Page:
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California Governor Jerry Brown signed into law this weekend a bill that aims to make drilling for oil and gas off the state’s coast unprofitable. CBS reports that the bill, introduced by Senator Hannah Beth Jackson, sought to deter oil and gas drillers by banning infrastructure necessary for offshore drilling, including docks, pipelines, and other onshore installations.
The state cannot ban drilling in federal waters, but it can make it more difficult and expensive in line with a policy drive in the state to shift away from fossil fuels.
However, data from the California Energy Commission recently cited by the Daily Caller, revealed that California has not become less reliant on crude oil despite the shift towards renewable energy. In fact, it seems the state refines as much oil today as it did back in 1982, but with one marked difference: 30 years ago, most of the oil California refineries processed came from local fields. Now, more than half comes from abroad—56.66 percent—versus 31 percent local Californian oil in 2017.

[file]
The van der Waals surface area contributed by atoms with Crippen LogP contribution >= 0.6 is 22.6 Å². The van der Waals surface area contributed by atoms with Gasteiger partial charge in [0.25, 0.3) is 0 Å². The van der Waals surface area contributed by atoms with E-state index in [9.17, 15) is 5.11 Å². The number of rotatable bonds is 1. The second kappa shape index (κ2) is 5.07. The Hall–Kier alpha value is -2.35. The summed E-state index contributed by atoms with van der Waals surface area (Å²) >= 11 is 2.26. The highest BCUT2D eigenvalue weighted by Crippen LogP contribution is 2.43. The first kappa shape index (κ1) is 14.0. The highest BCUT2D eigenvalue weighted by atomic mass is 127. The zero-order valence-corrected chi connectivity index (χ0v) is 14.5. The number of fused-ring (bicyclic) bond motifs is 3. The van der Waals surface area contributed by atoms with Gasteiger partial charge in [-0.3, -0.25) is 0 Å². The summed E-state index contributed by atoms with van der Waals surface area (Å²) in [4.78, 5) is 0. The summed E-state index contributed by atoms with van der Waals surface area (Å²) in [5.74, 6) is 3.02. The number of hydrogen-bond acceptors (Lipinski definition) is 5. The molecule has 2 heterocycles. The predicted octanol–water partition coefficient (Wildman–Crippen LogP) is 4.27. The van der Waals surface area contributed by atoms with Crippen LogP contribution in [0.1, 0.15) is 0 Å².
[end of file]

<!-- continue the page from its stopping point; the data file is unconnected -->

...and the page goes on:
What’s more, the biggest foreign source of crude oil for California is Saudi Arabia, accounting for 29 percent of imports, or 98.13 million barrels. Second from the top is Ecuador, accounting for 20 percent of the state’s crude oil imports, and third is Colombia, with 14.16 percent of the total, per the state’s Energy Commission.
California has been praised for its efforts in advancing the climate change fight agenda, but it has so far proven unable to reduce its greenhouse emissions from transportation. Since 2012, the state’s emissions from transportation have been growing, at an annual rate of 1.5 percent, Los Angeles Times’ Severin Borenstein wrote in a recent story about California’s green efforts.
The state government’s climate change plans emphasize reducing oil drilling and processing. Yet as historical data shows this will hardly be enough to reduce oil consumption.
By Irina Slav for Oilprice.com
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Irina is a writer for Oilprice.com with over a decade of experience writing on the oil and gas industry.